Plenty of examples for you to view, five short videos on the creative method, many completedĀ tessellations and a few more tips on how to use KaleidoPaint, professor Jeff Week's marvelous iPad app to create nested shape tessellations.

Meet Your Teacher

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Francine Champagne

Tessellation Artist

Teacher

Intertwining lovable animals, hilarious humans or geometric shapes, is my passion. Just like MC Escher, and his regular division of the plane drawings, tessellation topics are endless. They can be simple repeating patterns or more complex characters, quirky humans, whatever strikes your fancy. Originally from eastern Ontario, now living on Vancouver Island, I’ve been creating tessellations for quite a few decades. I've done my 10,000 hours of practice!

Time has come to share my intuitive and creative process, as well as the now easy, technical side. The how of tessellations. I've refined my methods, made it super simple with a few tricks, magic sentences I call them, to achieve a true nested shape tessellation in just a few strokes of a stylus on the ... See full profile

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Transcripts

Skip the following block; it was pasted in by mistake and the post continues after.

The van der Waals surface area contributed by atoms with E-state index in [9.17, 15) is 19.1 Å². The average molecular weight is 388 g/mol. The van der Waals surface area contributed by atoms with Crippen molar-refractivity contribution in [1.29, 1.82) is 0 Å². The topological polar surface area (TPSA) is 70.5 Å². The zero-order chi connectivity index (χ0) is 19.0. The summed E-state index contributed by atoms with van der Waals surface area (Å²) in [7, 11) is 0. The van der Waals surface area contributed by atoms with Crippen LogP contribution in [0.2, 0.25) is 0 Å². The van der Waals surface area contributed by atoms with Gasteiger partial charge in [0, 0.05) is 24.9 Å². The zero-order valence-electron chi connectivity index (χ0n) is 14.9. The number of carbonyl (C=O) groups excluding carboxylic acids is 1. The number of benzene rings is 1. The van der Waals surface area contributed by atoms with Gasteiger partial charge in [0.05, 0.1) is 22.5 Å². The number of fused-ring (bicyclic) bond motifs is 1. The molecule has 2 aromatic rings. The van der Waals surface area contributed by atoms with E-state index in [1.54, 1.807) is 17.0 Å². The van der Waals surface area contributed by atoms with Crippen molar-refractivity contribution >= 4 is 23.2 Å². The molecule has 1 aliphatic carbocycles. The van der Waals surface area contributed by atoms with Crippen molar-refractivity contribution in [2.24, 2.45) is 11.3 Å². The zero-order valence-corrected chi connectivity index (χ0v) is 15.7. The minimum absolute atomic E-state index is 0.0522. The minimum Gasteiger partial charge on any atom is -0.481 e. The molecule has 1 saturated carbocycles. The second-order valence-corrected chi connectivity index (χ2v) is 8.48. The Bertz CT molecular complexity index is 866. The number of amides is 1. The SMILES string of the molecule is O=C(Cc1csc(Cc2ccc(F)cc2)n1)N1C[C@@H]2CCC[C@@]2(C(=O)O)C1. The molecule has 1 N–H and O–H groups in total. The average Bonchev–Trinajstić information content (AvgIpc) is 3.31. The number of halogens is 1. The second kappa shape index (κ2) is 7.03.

1. Introduction to the Mirrored Triplets: Hello, my name is Francine champagne. I'm a tessellation artist, have been for over 30 years. If this is your first time joining me. Welcome. For those of you that took the first-class while come back, we are still at the beginner level as we will be learning something new. Today, I will be showing you how to accomplish a nested shape tessellation in a very specific symmetry group. What is known as P31m. Different method than in first-class. This method uses a three-way rotation point in the middle of each equilateral triangle in a matrix of triangles. A bit different from the first class where we use squares. There are 17 classic ways to divide the surface using identical shapes. Just like MC Escher. I will teach you all 17 ways, one class at a time. I will give you the magic sentence, the trick to create a tessellation and P31m, as well as how to use the free iPad app KaleidoPaint. I've created dozens of classic nested shape tessellations using this P31m symmetry group. We will examine the method and how they were created. I will give you the trick to do these easily. No math, no jargon, no programming. We do it the easy way. And your drawing skills don't need to be at the Leonardo da Vinci level. Mine aren't. The class will consist of five videos for a total of 30 minutes. I will show you many examples, some of the mine, some from other artists. And your project will consist in installing KaleidoPaint on your iPad and testing your new found knowledge, your insider information, the magic sentence, and testing how far you can tweak your outlines to create a classic nested shape tessellation of your very own. Let's get started. Oh, and do follow me on my blog, tessellations dot ca, or on Instagram or Facebook. And please share this video with anyone you believe might be interested in learning how to create tessellations. 2. Turning a Louis Cube into a Fish: Open a new drawing in KaleidoPaint. Choose your symmetry group for this class, P31m. It's basically a grid of equilateral triangles with a three-way rotation point in the middle. Now, we're going to try and do a Louis cube in one pass. And I'm going to choose black as a color. From the center rotation point to one of the corners, gives me a Louis cube. I'll turn off the grid so you can see that this here is Louis cube. Okay, So now we're gonna go to the Edit menu. And with the few points that we have on our line, we're going to do a fish. convert this. There is a fish mouth duplicate or split the control point, just get a couple more control points. Split, round that out. Put a fin in there. Let me see. No convert to a corner point, convert to a corner point. Split this again. There we go. We have a bottom fin, which doubles us the top fin too. And then we'll go back and draw a line from the middle of the mouth. To about here. Zoom in, edit and bring all the points together to make it just one line instead of a line and it's mirror. We've got fish. Let's make the mouth bigger. The tail, bigger. See now. Okay. We can put the gill, which is an arc that is mirrored like so. A dot, which we can edit, edit the size like about, like dot. And then draw another dot on top. But we'll draw a white dot. Edit, edit the size of the white dot. A little bit bigger. The white one we want a little bigger. So another black dot, edit size. And then align it, like so. And give them fish some fin lines. Line those up. And how did I do that? There we go. It's a bit of a better fin. Okay. Here we go. Got the fish. 3. Explaining this Symmetry Group, the Magic Sentence for P31m: This is my second class, so it'll be about symmetry group P31m. That's what I like to call the mirrored triplets. In this symmetry group, only one line is necessary to create a closed shape. It's quite similar to the previous symmetry group who tried P4g. Except in this case it's inside an equilateral triangle mirrored grid. Instead of a square box grid. The outline, a single thick line here within a triangle from one of the corner points joining in the middle at the three-way rotation. Add the dot and an arc for the mouth. Both of these marks mirrored for a face add a few facial details. Bits of hair, the fists, clothing, a single extract of the tile. Well, two parts mirrored. That is, He does look a little weird as if seen through a fish eye lens. Which brings me to the practice of drawing what you see in a convex mirror. It's a good exercise in drawing, what you see, not what you think it shouldn't look like. Good for forgetting standard proportions of everyday items. And it greatly helps us imagine these crazy dudes like this one. Magic sentence here. Link the three-way rotation point, with a single line to any of the three corners. That's it. I call this system the mirrored triplets. All in good fun. I will show you many examples in the next video. 4. Many Examples of P31m, Simple and Complex: The second class on rekindling your love of tessellations deals with a grid built up of equilateral triangles of mirrors with a three-way rotation point in the middle of each triangle. It can be as simple or as complex as you want. I call this one the mirrored triplets. This tessellation from MC Escher is quite similar to the flying fish in the previous class. And the video that I showed you with the drawing process. But in this one, Escher adapted his design to a three-point rotation system. From the corner to the center, linked with just one line. Again. Because of the mirrors, the figures have bilateral symmetry. Mirrored triplets. Is it good enough way to remember the symmetry system Here's another simple line also by Escher connecting the central rotation point of the corners. Look at the white squiggle. Then it's repeated two more times around a central point, the green line and the yellow line. In this P31m tessellation, Hidekazu Nomura has used the same principle, but slightly modified the outline. The little Chinese boy, a some call this tessellation by MC Escher. Note the bottom of the sleeves is located at the three-way rotation point. The legs are apart on either side of a combination of two hat edges. Universally speaking, the form of the straw hat lends itself well to a 120 degree space to fill. I came up with this tessellation a few weeks ago. Not even thinking of Escher's Chinese boy. All our minds work in similar ways. We can imagine objects within the shapes within the available space. In my character, the shoulder is at the three-way rotation point, not the sleeve as in Escher's Chinese boy. I also dented the top of the hat and pushed the hat and figure down. I slipped both legs in there together rather than Escher's legs apart placement. Here's a progressive animation of the Lai Tsi tessellation from its first single line connecting one of the corners to the central rotation point. This one, Manta Rays has the simplest line connecting one corner to the middle rotation point. Let's take it apart. The most simple line connecting one corner to the middle rotation point. This was done in an older version of KaleidoPaint where you couldn't edit the line. If I needed to erase, I would paint a wide white line over top of everything and start over. Omega boy was my aha moment for this iPad app, the original version of the app did not have the edit option, as I've mentioned, it had a sketchy feel to it. But I was still proud of my first tessellation. I sent a copy to the app developer's gallery. This was my introduction to Professor Jeff Weeks in 2012. He actually replied, which is rare these days, and treasured. The version on the right is my redo, done with the newer version of KaleidoPaint. Same quirky sharing of hair, tiny neck, cape's bit better, wrapped around his fingers, feet facing sideways rather than the tiny forward ones in the original. These are all decisions you make as you design your characters. I spent a lot of time with the interior details on this Ruffles, tessellation, period costume, puffy shirt, and adorable little character. You should have enough examples now to understand how to create a nested shape in this symmetry group, the mirrored triplets is how I call them. I will show you one more progress video, my Vampires. Then you need to show me what you can do. 5. A Vampire Reveals Itself in a Nested Shape: You never know when you start a tessellation drawing if it's going to be a toss into the recycle bin or an actual success. Which is why this tessellation in two videos is precious, in that it shows the whole creative process from start to finish in just over eight minutes. For some tessellations, I will try different symmetry groups, different alignments, different nesting possibilities, till I get a hunch on how to create it. In this case, the one single line required for the perimeter of the character revealed itself quite quickly. And I was recording it. There's not that many symmetry groups that only use one line to enclose the shape of the tile. So enjoy this simple little wonder. It's quite similar to the first symmetry group we studied. Enjoy the mirrored triplets. . . . . Here's the final version of the vampires. Just a few minor changes from the end of the video. A white shirt and the open collar on his jacket, red tie and buttons. All of this from one single line to start from one of the corners to the middle rotation point. KaleidoPaint paint is great. It does the rest of the repeats, but you need to do the tweaking, much tweaking of the perimeter and the inside of the shape. Always keeping in mind that the line has two sides. What you add on one side is removed from the other. 6. A Cellphone Zombie Tessellation, a Bonus: Here's the grid for the symmetry group P31m, the mirrored triplets, a matrix of equilateral triangles with a three-way rotation point in the middle. All of those lines represent the same mirror. The magic sentence, link the center point with any line, to one of the corner points. KaleidoPaint will do all the repeats for you. Here it is without the mirrors option. It shows the three different repeats of the line in three different colors. That's one of the settings that can help you see your lines, under the symmetry menu at the bottom, choose colored by symmetry. The next step is to tweak your line, add some nodes in edit mode, and pull those nodes here and there. Follow your intuition, something usually pops up. Add nodes and tweak the line, that's single line that connects the three-way rotation to one of the triangle's corners. I could pull in part of the line to create a neck space. And round out the head. Tweak some more. Always. That flattens the feet space on the other side of the line as a bonus. Edit the line and keep track of what happens on both sides, given and take, stretch and tweak those lines, move the nodes. Seeing head, shoulders, elbows, hips, legs and feet. Something is starting to take shape. Shirt details. If you round out the design of the hands with full fingertips, it would look like a stack of sausages. So the fingers are simple, straight lines across the mirror, unconnected. It seems to work to create the illusion. Here on an exported image from the bottom menu, I alternated the colors three ways in Pixelmator for the three characters and added a bit of texture. Using the Pixelmator app will be another class. Now you have the tools and knowledge to go out and create two types of tessellations. The previous class P4G or head to head, feet to feet, elbow to elbow. And now this class P31m, the mirrored triplets. Both of these tessellation methods are quite similar in that you link with one single line, either the triangle's corner or the square's corner to the central rotation point. Practice. Tweak your lines and insert some imagination. It's amazing what can pop up. Our next class, will deal with cemetery group P3, no mirrors in the next class. See you then.